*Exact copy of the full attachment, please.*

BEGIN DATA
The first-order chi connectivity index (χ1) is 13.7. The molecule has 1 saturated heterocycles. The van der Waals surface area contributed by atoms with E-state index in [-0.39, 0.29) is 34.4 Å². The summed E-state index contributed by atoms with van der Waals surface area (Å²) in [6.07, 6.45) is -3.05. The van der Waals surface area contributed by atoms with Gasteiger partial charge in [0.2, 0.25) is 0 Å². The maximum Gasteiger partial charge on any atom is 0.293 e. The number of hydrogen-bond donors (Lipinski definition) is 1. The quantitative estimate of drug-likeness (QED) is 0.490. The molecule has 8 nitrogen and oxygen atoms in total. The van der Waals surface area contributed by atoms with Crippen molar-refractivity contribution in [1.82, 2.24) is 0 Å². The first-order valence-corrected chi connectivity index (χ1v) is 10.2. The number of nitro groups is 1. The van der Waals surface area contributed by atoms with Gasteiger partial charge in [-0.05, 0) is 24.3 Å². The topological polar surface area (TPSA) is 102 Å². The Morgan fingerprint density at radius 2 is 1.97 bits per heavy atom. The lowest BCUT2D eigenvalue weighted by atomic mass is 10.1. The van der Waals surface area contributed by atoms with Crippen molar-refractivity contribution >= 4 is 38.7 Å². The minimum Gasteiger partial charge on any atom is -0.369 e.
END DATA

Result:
The first-order chi connectivity index (χ1) is 13.7. The molecule has 1 saturated heterocycles. The van der Waals surface area contributed by atoms with E-state index in [-0.39, 0.29) is 34.4 Å². The summed E-state index contributed by atoms with van der Waals surface area (Å²) in [6.07, 6.45) is -3.05. The van der Waals surface area contributed by atoms with Gasteiger partial charge in [0.2, 0.25) is 0 Å². The maximum Gasteiger partial charge on any atom is 0.293 e. The number of hydrogen-bond donors (Lipinski definition) is 1. The quantitative estimate of drug-likeness (QED) is 0.490. The molecule has 8 nitrogen and oxygen atoms in total. The van der Waals surface area contributed by atoms with Crippen molar-refractivity contribution in [1.82, 2.24) is 0 Å². The first-order valence-corrected chi connectivity index (χ1v) is 10.2. The number of nitro groups is 1. The van der Waals surface area contributed by atoms with Gasteiger partial charge in [-0.05, 0) is 24.3 Å². The topological polar surface area (TPSA) is 102 Å². The Morgan fingerprint density at radius 2 is 1.97 bits per heavy atom. The lowest BCUT2D eigenvalue weighted by atomic mass is 10.1. The van der Waals surface area contributed by atoms with Crippen molar-refractivity contribution >= 4 is 38.7 Å². The minimum Gasteiger partial charge on any atom is -0.369 e.